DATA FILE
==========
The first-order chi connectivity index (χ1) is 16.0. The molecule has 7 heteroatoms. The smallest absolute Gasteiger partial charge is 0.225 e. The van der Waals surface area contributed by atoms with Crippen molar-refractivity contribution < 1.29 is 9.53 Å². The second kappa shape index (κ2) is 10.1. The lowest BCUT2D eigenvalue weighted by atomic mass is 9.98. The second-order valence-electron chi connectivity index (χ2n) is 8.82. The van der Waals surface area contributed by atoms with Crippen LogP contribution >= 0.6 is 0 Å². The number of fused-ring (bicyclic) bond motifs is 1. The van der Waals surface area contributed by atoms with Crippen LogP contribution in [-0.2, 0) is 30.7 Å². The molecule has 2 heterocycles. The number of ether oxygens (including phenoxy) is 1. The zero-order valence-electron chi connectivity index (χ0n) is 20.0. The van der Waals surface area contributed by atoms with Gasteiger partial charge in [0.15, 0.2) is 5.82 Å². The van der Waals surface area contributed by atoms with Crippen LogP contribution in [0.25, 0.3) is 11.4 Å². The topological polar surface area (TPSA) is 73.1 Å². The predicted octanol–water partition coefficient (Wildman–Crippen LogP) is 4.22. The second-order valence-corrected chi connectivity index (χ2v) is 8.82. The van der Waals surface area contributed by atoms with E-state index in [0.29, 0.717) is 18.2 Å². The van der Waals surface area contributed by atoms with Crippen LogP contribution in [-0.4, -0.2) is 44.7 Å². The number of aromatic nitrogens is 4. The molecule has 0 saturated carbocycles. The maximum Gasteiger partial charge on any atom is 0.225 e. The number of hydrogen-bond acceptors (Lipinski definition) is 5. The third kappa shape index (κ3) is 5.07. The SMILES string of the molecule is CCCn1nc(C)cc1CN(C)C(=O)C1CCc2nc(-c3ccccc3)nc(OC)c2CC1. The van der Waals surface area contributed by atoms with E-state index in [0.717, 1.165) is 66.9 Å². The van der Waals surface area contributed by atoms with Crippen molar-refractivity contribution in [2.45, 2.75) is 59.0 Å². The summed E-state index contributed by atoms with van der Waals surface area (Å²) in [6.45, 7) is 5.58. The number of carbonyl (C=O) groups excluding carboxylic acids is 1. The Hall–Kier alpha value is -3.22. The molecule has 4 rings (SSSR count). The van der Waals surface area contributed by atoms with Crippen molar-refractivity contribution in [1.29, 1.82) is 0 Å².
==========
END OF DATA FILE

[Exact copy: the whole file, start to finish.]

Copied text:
The first-order chi connectivity index (χ1) is 16.0. The molecule has 7 heteroatoms. The smallest absolute Gasteiger partial charge is 0.225 e. The van der Waals surface area contributed by atoms with Crippen molar-refractivity contribution < 1.29 is 9.53 Å². The second kappa shape index (κ2) is 10.1. The lowest BCUT2D eigenvalue weighted by atomic mass is 9.98. The second-order valence-electron chi connectivity index (χ2n) is 8.82. The van der Waals surface area contributed by atoms with Crippen LogP contribution >= 0.6 is 0 Å². The number of fused-ring (bicyclic) bond motifs is 1. The van der Waals surface area contributed by atoms with Crippen LogP contribution in [-0.2, 0) is 30.7 Å². The molecule has 2 heterocycles. The number of ether oxygens (including phenoxy) is 1. The zero-order valence-electron chi connectivity index (χ0n) is 20.0. The van der Waals surface area contributed by atoms with Gasteiger partial charge in [0.15, 0.2) is 5.82 Å². The van der Waals surface area contributed by atoms with Crippen LogP contribution in [0.25, 0.3) is 11.4 Å². The topological polar surface area (TPSA) is 73.1 Å². The predicted octanol–water partition coefficient (Wildman–Crippen LogP) is 4.22. The second-order valence-corrected chi connectivity index (χ2v) is 8.82. The van der Waals surface area contributed by atoms with E-state index in [0.29, 0.717) is 18.2 Å². The van der Waals surface area contributed by atoms with Crippen LogP contribution in [-0.4, -0.2) is 44.7 Å². The number of aromatic nitrogens is 4. The molecule has 0 saturated carbocycles. The maximum Gasteiger partial charge on any atom is 0.225 e. The number of hydrogen-bond acceptors (Lipinski definition) is 5. The third kappa shape index (κ3) is 5.07. The SMILES string of the molecule is CCCn1nc(C)cc1CN(C)C(=O)C1CCc2nc(-c3ccccc3)nc(OC)c2CC1. The van der Waals surface area contributed by atoms with E-state index in [0.717, 1.165) is 66.9 Å². The van der Waals surface area contributed by atoms with Crippen molar-refractivity contribution in [2.45, 2.75) is 59.0 Å². The summed E-state index contributed by atoms with van der Waals surface area (Å²) in [6.45, 7) is 5.58. The number of carbonyl (C=O) groups excluding carboxylic acids is 1. The Hall–Kier alpha value is -3.22. The molecule has 4 rings (SSSR count). The van der Waals surface area contributed by atoms with Crippen molar-refractivity contribution in [1.29, 1.82) is 0 Å².